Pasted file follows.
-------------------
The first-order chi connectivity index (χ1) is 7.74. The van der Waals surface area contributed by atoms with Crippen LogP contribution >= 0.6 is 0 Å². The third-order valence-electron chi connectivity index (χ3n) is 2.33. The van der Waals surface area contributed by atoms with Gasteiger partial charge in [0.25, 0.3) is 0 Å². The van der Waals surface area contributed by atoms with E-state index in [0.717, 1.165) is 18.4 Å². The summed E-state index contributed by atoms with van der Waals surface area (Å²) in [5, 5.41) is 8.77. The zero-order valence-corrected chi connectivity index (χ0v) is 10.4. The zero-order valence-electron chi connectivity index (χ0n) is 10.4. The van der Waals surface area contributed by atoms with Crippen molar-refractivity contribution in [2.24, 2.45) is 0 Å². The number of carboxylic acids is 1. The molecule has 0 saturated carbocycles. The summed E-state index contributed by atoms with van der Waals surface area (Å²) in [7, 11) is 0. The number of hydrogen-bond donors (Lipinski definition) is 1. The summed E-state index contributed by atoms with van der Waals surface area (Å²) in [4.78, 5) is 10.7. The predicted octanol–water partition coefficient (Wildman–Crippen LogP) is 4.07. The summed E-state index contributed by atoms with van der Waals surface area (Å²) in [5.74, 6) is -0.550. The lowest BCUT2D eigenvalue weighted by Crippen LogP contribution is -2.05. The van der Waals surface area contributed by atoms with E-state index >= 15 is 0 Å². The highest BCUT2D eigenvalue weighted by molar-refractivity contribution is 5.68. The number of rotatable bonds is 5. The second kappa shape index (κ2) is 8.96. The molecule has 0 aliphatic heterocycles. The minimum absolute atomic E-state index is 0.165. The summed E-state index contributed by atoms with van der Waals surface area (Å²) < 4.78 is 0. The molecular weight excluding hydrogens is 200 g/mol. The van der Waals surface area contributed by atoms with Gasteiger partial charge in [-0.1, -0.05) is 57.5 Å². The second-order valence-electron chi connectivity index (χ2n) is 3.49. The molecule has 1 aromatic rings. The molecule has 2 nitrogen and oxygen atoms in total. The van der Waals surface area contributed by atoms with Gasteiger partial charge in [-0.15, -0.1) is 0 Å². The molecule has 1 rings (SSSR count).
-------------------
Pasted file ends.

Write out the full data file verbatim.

The first-order chi connectivity index (χ1) is 7.74. The van der Waals surface area contributed by atoms with Crippen LogP contribution >= 0.6 is 0 Å². The third-order valence-electron chi connectivity index (χ3n) is 2.33. The van der Waals surface area contributed by atoms with Gasteiger partial charge in [0.25, 0.3) is 0 Å². The van der Waals surface area contributed by atoms with E-state index in [0.717, 1.165) is 18.4 Å². The summed E-state index contributed by atoms with van der Waals surface area (Å²) in [5, 5.41) is 8.77. The zero-order valence-corrected chi connectivity index (χ0v) is 10.4. The zero-order valence-electron chi connectivity index (χ0n) is 10.4. The van der Waals surface area contributed by atoms with Crippen molar-refractivity contribution in [2.24, 2.45) is 0 Å². The number of carboxylic acids is 1. The molecule has 0 saturated carbocycles. The summed E-state index contributed by atoms with van der Waals surface area (Å²) in [7, 11) is 0. The number of hydrogen-bond donors (Lipinski definition) is 1. The summed E-state index contributed by atoms with van der Waals surface area (Å²) in [4.78, 5) is 10.7. The predicted octanol–water partition coefficient (Wildman–Crippen LogP) is 4.07. The summed E-state index contributed by atoms with van der Waals surface area (Å²) in [5.74, 6) is -0.550. The lowest BCUT2D eigenvalue weighted by Crippen LogP contribution is -2.05. The van der Waals surface area contributed by atoms with E-state index >= 15 is 0 Å². The highest BCUT2D eigenvalue weighted by molar-refractivity contribution is 5.68. The number of rotatable bonds is 5. The second kappa shape index (κ2) is 8.96. The molecule has 0 aliphatic heterocycles. The minimum absolute atomic E-state index is 0.165. The summed E-state index contributed by atoms with van der Waals surface area (Å²) < 4.78 is 0. The molecular weight excluding hydrogens is 200 g/mol. The van der Waals surface area contributed by atoms with Gasteiger partial charge in [-0.1, -0.05) is 57.5 Å². The second-order valence-electron chi connectivity index (χ2n) is 3.49. The molecule has 1 aromatic rings. The molecule has 2 nitrogen and oxygen atoms in total. The van der Waals surface area contributed by atoms with Gasteiger partial charge in [-0.15, -0.1) is 0 Å². The molecule has 1 rings (SSSR count).